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Spanish Classes Decorating for Day of the Dead

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Spanish Classes Decorating for Day of the Dead

Photo by Sean Asbrand

Photo by Sean Asbrand

Photo by Sean Asbrand

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Day of the Dead is a Mexican celebration where families honor their loved ones who have passed away.  It is a very vibrant holiday with many bright colors, loud music, and lots of food. Here at BHS, the Spanish teachers have decided to celebrate the occasion by decorating the G300 hallway.

On Day of the Dead, families create altars that are decorated with symbolic items and the favorite belongings of the person being honored.  The altars typically have three layers: underworld, earth, and heaven. Each layer is laden with items that depict the stages of life that the person has lived through.

“Me and Ms. Bennett were especially excited about decorating the halls.  We liked the idea of our classes working together towards one goal,” said Ms. Cisneros, Spanish teacher.

Classes have been making paper cempasuchil flowers, which symbolize the dead, and papel picado, or small, colorful paper flags.  The end of the hall has an altar decorated with items to remind students and faculty of people we have lost and offerings to their spirits, like fruit, bread, and soda.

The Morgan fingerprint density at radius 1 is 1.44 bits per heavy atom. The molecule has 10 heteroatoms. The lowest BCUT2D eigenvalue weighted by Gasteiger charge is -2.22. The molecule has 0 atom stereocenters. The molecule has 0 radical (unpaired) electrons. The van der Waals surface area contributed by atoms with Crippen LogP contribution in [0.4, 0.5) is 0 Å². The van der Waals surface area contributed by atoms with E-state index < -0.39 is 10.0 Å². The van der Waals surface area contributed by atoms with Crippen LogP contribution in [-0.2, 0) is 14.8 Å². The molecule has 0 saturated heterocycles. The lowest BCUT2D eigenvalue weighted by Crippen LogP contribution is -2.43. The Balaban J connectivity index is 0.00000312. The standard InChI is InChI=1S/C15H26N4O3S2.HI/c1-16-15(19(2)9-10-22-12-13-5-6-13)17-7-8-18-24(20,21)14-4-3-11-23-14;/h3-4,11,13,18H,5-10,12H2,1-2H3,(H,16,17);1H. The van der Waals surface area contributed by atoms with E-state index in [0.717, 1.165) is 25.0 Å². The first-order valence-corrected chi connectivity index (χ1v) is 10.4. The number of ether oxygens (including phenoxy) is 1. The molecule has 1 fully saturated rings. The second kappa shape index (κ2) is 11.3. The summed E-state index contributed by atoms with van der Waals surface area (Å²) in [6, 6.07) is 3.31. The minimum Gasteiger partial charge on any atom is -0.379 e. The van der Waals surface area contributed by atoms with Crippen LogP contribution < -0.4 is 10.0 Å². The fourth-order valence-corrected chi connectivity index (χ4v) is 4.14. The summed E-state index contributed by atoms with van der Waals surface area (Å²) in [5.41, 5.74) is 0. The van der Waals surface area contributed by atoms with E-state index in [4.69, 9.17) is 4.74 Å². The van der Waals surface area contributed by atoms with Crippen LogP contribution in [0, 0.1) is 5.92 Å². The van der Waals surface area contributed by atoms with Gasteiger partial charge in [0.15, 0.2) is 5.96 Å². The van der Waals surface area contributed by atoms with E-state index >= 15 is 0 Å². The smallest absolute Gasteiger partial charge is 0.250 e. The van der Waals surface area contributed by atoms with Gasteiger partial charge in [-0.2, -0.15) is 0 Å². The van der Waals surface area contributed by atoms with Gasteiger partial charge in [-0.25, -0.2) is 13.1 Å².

Ms. Cisneros has celebrated day of the dead in Mexico and wanted to bring some of that lively fun to the school.  The Spanish teachers have place QR codes all around the hall, which when scanned, bring up information about the holiday.

Although the decorations are about the hispanicculture, not every class in the G300 hall is Spanish.  There are also French and German classes. Kaleb Lowdermilk, a German student and a freshmen, didn’t know much about the Day of the Dead, but he does like seeing the decorations on the way to his classes.

“From seeing these decorations I’m learning about a small piece the Mexican culture.  You don’t see things like this in America very often, and it differs greatly from the things that we celebrate here,” said Lowdermilk.  He is interested in learning more about the holiday and what the items symbolize.

Part of the goal for the Spanish teachers was for everyone to learn a little bit about the culture.  Even if students aren’t in the classes that they teach, everyone passing through the hall gets to experience a little bit of the color and joy of the bright holiday.

Not every student enjoyed making the decorations.  Struan Baker, a Spanish two student and a freshman, was unhappy with making the decorations in class.

“I did not enjoy making the flowers.  Although I did learn things from some of the activities we did, the classes where we made the crafts weren’t very productive,” said Baker.

The decorations will be up for a short time after Day of the Dead, which lasts longer than a day, spanning from October 31 to November 2.  The Spanish teachers encourage everyone, whether they are in a foreign language class or not, to come check out the hallway, altar, and the information QR codes that go along with it.

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Spanish Classes Decorating for Day of the Dead